The general idea with a psychological diagnosis is that it applies when the tendencies involved inhibit a person’s ability to experience a happy, normal life. And in my case, the tendencies seemed to do just that. My high school G.P.A. would have been higher if I had been less intensely focused on books and music. If I had been well-rounded enough to attain basic competence at a few sports, I wouldn’t have provoked rage and contempt in other kids during gym and recess.
Of course I don’t hate so called people with “special needs”; I hate the label “special needs”. I’m no fan of other forms of “politically correct” language (for example, visually impaired, partially sighted, or people with disabilities). But at least I can understand the motivations behind employing these terms. The word blind (to the uninformed) connotes the complete absence of sight. I would rather expand the widely-accepted meaning of the word blind, but I get the motivation behind introducing a term that suggests an inability to see very well without being completely blind. Similarly, I understand the desire to want to emphasize that the physical variation isn’t the entire person. I don’t like the way the phrase “people with disabilities” implies that the person possesses the disability rather than it being imposed by social factors, but we do wrong if we fail to acknowledge anything more about a person than the physical variation that results in disability, and “people first language” is trying to address that wrong.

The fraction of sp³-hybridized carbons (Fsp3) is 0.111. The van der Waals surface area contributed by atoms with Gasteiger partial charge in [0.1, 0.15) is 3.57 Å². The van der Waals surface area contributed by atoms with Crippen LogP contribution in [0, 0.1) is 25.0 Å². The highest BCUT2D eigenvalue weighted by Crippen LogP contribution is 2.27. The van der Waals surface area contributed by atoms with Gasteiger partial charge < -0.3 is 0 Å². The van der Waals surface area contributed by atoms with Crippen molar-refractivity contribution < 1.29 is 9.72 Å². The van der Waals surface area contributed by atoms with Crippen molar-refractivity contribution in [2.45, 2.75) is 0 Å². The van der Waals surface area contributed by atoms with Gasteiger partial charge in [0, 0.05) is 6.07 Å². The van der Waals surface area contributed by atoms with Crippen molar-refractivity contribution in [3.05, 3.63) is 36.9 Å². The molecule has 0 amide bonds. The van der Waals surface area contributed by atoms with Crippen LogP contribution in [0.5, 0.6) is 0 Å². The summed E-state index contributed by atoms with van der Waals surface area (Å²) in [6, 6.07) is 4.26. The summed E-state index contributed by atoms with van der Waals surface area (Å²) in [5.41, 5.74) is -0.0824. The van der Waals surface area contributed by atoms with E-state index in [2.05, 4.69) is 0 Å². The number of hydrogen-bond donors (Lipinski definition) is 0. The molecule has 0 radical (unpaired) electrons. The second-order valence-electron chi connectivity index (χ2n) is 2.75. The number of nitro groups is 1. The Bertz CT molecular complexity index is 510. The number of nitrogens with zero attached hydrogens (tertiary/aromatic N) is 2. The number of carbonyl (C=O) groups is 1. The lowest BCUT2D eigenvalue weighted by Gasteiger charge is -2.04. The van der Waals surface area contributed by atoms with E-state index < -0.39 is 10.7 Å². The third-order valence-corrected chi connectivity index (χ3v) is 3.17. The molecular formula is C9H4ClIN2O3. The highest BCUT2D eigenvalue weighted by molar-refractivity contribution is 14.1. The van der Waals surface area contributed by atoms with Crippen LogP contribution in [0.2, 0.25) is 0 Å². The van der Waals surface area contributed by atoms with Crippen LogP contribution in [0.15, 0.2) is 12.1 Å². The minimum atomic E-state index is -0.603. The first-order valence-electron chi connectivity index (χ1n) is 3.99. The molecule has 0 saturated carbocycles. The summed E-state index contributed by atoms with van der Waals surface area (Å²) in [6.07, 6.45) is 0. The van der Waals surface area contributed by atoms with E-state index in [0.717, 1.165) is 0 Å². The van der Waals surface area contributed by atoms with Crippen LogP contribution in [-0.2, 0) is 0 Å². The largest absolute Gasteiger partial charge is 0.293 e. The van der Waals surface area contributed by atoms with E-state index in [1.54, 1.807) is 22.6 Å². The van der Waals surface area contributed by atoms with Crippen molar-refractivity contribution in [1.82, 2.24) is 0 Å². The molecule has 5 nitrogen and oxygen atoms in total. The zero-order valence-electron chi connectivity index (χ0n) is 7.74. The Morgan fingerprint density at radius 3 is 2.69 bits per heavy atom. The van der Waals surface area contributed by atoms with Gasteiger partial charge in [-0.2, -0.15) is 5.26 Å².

That said, I can’t find worthwhile motivations behind the use of the term “special needs”, and I strongly reject the sentiment expressed by the term. What it implies is that there is a group of people who possess a set of needs that differ from… differ from whom? From those who are normal I suppose. What is overlooked by this attitude is the ways in which social factors (e.g., power and status) can shape needs and determine which ones get marked off as “special”.
In a recent comment on an older post of Kristina Chew’s, “Eugenics, Fear, and Pain” over at Change.org, one parent says:
I found out three days ago both of my children are positive for the PTEN mutation. There is a link between PTEN and autism. I think it’s that one in every 5 people with the mutation have autism–very strong odds. I opted for genetic testing with my son. The triple screen came back very abnormal. He had 1:6 odds of Down Syndrome. I opted out of an amnio. I’m glad I did because he did not have Down’s and I’m unsure they could have told me if he had the PTEN mutation. Since only 1 in 250,000 people have this mutation I highly doubt he would have been checked for it. I didn’t know I had the mutation until 2007 even though I had every sign there is–just no name. We did not do genetic testing with our daughter. I guess the point of this is sometimes problems exist that aren’t detected. No one is guaranteed what society sees as a “perfect” child. My daughter was placed on the PDD spectrum before her second birthday. We didn’t understand the link at the time as this was around the same time as my PTEN diagnosis. She’s so beautiful and smart. The only problem is reaching her through language sometimes but intervention is changing that. Last night she was speaking to me quickly as she does and I didn’t understand her. I slowed her down and BOOM there was meaning. It’s frustrating for her in not being able to get her point across easily but she’s making great strides.